Europe fails refugees and migranti in the central Mediterranean 

Amnesty International

In June and July 2018, as people continued to embark on unsafe boats, including to flee torture, rape, labour exploitation, arbitrary detention and other abuses in Libya, deaths of refugees and migrants at sea surged to a combined total of over 721 along the central Mediterranean route – with 564 people found dead or reported missing in June and 157 in July.1 In only two days, between 19 and 20 June, approximately 220 people reportedly drowned in three separate incidents off the coasts of Libya.2 In the first seven months of 2018, a total of 1,111 people were reported dead or missing along the central Mediterranean route.3 The death rate among those attempting the crossing from Libya has surged to 1 in 16 in the period June-July, four times higher than the rate recorded in the first five months of the year, which was 1 in 64.4 This is in stark contrast with the overall decrease in the number of arrivals to Italy. With 18,645 people arrived in Italy by the end of July 2018, this was the lowest number of arrivals registered in the last five years, a decrease of about 80 percent in comparison to the same period in 2017 and 2016.5

Some deaths at sea along this perilous route are unavoidable, as long as smugglers force people to travel in unseaworthy and overcrowded boats, with no food, water, safety equipment, or sufficient fuel on board. The recent surge in deaths at sea, however, cannot be dismissed as an inescapable misfortune.

Since the beginning of June 2018, Italy’s withdrawal from its leading role in coordinating rescues at sea in the central Mediterranean and its new policy of refusing disembarkation to vessels carrying rescued refugees and migrants, have rendered the search and rescue system unreliable, unpredictable, and punitive. Rescuers and frail and exhausted rescued people are left stranded at sea for days, even weeks, as each disembarkation is negotiated individually. There is the concrete risk that shipmasters, faced with uncertainty over the place and time of disembarkation, refrain from responding to distress calls, at a time when fewer dedicated resources are available for search and rescue. There is also a real risk that shipmasters start tocomply with the Libyan Coast Guard’s instructions to disembark people rescued at sea in Libya, thus sending refugees and migrants back to a country where they are at risk of torture or ill-treatment – a so-called“pushback” – in breach of international and European law. On 30 July, the Italian supply vessel Asso Ventotto has done exactly that, setting a dangerous precedent.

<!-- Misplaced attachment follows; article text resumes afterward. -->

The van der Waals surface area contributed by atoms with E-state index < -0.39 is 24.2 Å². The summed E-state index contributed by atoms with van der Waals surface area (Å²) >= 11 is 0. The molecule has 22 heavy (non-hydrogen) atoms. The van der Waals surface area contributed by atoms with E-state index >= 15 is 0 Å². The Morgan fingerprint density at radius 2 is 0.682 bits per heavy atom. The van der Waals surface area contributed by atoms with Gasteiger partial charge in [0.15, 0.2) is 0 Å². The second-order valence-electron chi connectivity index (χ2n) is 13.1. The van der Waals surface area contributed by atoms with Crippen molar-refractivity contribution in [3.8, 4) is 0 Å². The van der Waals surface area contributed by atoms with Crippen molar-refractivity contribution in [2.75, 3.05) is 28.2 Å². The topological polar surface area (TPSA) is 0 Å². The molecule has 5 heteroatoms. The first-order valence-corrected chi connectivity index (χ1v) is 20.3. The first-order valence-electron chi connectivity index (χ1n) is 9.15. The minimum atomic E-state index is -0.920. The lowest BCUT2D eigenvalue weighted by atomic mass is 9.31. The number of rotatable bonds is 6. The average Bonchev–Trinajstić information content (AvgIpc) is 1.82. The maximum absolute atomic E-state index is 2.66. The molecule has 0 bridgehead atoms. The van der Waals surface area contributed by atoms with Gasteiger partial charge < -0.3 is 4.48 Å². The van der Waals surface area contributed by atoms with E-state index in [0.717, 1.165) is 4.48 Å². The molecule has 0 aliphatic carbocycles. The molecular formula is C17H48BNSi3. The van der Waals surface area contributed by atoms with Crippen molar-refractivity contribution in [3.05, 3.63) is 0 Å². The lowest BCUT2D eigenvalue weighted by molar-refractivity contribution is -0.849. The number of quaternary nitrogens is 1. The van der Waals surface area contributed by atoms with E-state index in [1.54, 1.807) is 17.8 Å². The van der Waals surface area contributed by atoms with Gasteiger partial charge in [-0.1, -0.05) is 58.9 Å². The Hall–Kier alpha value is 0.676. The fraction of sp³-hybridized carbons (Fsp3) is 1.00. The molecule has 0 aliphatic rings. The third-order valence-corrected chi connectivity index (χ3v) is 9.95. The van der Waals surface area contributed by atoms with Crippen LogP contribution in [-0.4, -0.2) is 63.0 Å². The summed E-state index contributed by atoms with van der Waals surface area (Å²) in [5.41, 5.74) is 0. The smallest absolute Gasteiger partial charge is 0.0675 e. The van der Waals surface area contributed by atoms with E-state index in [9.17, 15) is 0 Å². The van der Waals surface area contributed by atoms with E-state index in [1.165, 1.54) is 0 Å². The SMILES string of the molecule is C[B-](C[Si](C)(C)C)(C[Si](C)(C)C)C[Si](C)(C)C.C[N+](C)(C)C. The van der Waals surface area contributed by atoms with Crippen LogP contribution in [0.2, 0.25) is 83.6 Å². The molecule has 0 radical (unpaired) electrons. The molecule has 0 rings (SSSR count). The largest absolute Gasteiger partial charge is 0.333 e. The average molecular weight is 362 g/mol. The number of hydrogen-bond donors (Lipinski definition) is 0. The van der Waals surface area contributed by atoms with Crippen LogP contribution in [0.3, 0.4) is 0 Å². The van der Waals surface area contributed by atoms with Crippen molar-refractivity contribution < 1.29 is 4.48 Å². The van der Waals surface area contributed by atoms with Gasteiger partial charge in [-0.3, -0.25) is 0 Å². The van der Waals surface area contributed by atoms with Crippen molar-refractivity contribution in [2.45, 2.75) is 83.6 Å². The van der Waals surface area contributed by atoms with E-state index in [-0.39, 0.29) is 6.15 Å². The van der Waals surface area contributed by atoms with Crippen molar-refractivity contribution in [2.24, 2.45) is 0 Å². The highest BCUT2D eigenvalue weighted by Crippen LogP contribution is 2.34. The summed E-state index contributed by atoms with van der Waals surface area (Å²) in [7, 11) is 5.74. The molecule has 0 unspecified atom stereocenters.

The increasingly hostile treatment by Italian and Maltese authorities of non-governmental organizations (NGOs) dedicated to saving lives at sea is depleting the central Mediterranean of vital rescue assets. Instead of being applauded, NGOs, which in 2017 and until May 2018 had carried out about 40 percent of rescues,6now face slander, intimidation and court cases. The authorities have recently impounded a number of NGO- owned vessels. Those still operating are confronted with refusals and delays before being allowed to disembark. Increasingly, they have to travel long distances to disembark people rescued at sea, in contravention of the law of the sea, or to load essential supplies, at the cost of not being present for long periods in the area off Libyan coasts where people usually need assistance.